Prepaid College Tuition Isn't for Everyone

Whether it's a good idea depends on the fine print.

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Dear Alpha Consumer,

My son has been accepted at an Ivy League school that offers a tuition prepayment plan. We have the money to pay in advance ($100,000 in a 529 and $47,000 in liquid assets), but I'm wondering if that's a good idea.

I figure that tuition rates increase at roughly 4 to 5 percent a year and that if we are not earning 4 to 5 percent a year on our money, then it's best to pay in advance.

Many colleges now offer tuition prepayment plans, which, as you describe, give parents and students the option of locking in tuition rates. But they also come with some risks, the biggest one being depleting a large amount of savings that could be earning a return if it were invested elsewhere.

The first step is to research the fine print of your particular college's plan, suggests Kevin Walker, president of Simple Tuition. What happens if the student withdraws or transfers? Are there any other penalties? What happens to the money if family circumstances change and the student becomes eligible for grants or financial aid? Since Ivy League schools often offer generous grant packages, "it might not take a catastrophic event to have the family go from [paying in full] to being heavily subsidized," Walker says.

Different colleges offer different answers to those questions. At the University of Southern California, any prepaid money that is unused because a student graduates early or leaves the university is refunded. At Dartmouth, the refund is made on a prorated basis, and the school reserves the right to deduct more money if it deems it necessary.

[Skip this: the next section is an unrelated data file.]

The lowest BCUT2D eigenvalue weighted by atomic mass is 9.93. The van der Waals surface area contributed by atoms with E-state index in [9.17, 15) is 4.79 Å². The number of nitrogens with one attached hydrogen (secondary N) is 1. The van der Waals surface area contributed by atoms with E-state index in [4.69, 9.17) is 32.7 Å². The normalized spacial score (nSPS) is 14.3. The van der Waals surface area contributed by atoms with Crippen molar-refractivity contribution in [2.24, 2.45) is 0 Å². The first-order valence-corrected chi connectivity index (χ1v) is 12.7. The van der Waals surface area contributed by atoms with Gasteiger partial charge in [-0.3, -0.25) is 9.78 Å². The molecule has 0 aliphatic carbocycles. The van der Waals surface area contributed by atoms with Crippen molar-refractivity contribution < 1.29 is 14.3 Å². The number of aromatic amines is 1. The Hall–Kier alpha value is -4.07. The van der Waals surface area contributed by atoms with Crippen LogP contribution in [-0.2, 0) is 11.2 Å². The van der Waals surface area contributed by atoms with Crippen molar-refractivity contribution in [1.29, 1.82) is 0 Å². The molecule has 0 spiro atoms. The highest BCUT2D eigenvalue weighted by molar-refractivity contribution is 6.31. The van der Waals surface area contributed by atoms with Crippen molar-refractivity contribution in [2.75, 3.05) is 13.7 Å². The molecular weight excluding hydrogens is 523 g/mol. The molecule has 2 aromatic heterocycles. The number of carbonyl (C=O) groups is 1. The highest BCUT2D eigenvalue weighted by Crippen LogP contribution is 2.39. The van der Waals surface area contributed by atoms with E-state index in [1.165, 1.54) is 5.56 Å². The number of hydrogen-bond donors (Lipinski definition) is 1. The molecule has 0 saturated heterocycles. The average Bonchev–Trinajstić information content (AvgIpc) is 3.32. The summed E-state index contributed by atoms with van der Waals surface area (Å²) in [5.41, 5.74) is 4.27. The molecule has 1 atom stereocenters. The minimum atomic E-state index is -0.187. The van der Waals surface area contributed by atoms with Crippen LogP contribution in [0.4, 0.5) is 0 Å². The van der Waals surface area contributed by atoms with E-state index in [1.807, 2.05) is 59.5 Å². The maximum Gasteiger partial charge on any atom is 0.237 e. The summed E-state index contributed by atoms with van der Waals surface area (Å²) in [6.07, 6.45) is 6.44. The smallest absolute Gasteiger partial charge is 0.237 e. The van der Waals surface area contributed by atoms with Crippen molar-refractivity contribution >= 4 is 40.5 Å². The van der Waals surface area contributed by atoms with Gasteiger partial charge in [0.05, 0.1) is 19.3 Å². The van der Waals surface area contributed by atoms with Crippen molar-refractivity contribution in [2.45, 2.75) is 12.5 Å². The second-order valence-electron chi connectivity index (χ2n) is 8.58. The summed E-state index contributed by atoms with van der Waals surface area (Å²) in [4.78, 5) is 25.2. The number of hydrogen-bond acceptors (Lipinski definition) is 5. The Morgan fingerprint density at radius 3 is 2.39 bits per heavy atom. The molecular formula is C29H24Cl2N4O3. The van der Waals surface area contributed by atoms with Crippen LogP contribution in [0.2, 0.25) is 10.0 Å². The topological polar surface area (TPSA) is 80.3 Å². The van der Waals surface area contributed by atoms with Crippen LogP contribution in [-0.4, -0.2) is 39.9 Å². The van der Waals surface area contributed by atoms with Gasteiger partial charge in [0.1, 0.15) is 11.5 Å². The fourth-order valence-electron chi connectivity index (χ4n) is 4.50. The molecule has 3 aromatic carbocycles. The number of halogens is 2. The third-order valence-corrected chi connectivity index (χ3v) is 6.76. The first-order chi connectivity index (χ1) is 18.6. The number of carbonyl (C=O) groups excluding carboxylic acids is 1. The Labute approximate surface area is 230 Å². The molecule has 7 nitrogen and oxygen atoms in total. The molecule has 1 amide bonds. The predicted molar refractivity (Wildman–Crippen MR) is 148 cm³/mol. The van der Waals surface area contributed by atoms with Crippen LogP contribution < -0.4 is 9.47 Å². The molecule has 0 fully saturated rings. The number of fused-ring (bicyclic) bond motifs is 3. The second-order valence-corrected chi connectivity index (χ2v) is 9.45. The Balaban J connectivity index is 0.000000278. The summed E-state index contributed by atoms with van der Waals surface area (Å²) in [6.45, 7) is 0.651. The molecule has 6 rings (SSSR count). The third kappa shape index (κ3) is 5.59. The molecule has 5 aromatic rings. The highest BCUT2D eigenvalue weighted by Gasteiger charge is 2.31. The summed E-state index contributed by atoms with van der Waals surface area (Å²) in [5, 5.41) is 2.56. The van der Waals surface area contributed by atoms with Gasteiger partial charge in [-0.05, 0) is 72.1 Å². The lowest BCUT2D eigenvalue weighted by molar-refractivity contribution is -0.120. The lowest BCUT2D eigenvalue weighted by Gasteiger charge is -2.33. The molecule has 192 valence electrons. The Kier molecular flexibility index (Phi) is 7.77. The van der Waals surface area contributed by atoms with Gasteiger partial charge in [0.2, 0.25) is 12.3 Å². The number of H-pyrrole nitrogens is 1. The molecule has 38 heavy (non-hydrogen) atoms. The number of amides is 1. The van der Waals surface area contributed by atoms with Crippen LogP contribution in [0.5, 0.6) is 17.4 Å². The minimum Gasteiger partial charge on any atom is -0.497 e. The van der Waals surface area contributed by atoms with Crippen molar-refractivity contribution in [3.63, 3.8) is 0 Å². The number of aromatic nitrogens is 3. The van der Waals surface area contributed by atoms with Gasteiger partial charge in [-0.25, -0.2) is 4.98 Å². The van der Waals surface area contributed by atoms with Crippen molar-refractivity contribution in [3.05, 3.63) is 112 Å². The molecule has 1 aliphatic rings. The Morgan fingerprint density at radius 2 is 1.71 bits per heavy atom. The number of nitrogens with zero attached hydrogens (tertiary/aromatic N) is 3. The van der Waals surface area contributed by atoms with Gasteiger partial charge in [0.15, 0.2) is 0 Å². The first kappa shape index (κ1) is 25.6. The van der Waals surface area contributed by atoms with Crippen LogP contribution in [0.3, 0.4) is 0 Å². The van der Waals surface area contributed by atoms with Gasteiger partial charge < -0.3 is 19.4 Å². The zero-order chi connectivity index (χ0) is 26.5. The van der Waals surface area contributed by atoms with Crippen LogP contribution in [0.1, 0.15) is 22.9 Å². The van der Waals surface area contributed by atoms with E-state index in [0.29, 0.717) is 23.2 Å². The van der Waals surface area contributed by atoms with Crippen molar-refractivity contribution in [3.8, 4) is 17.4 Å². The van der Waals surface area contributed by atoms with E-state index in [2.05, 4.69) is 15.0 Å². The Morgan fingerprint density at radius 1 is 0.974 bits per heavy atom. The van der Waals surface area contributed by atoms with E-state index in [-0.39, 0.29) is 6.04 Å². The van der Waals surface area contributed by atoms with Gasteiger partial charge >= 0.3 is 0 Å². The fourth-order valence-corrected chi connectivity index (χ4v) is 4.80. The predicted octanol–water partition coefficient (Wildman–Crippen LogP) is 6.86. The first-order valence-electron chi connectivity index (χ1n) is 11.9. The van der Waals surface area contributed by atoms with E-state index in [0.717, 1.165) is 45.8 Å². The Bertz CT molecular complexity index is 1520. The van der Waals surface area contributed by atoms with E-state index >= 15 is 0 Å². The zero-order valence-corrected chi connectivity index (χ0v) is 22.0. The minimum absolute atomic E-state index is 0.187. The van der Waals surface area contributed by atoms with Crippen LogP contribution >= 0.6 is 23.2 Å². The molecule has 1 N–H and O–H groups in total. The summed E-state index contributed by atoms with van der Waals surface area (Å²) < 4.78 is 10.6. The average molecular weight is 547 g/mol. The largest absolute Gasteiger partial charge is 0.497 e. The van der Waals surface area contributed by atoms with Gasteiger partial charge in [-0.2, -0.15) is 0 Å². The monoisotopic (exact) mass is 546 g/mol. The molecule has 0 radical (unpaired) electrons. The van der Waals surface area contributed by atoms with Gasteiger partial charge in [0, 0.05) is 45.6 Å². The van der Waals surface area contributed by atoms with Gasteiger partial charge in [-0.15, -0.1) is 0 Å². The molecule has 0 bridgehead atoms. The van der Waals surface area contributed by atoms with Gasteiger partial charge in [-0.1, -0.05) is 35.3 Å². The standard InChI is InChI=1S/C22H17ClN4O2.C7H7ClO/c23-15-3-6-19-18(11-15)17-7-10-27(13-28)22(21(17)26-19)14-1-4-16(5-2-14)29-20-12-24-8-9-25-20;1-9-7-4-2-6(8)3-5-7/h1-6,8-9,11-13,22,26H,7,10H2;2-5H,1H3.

Paul Wrubel, cofounder of Tuition Coach, suggests avoiding the prepayment plan altogether, to prevent depleting so much in savings—especially if it is earning money through investments or interest. Parents, he warns, should keep their savings for retirement, since, unlike college, no loans or grants are available for financing those years.

Of course, everyone's financial situation is different, and if you also have sufficient funds tucked away for retirement, then the calculation will depend heavily on whether the money you have saved can earn more in interest than the expected rate of tuition inflation, as you suggest. It's impossible to predict with certainty, so only you can make that call.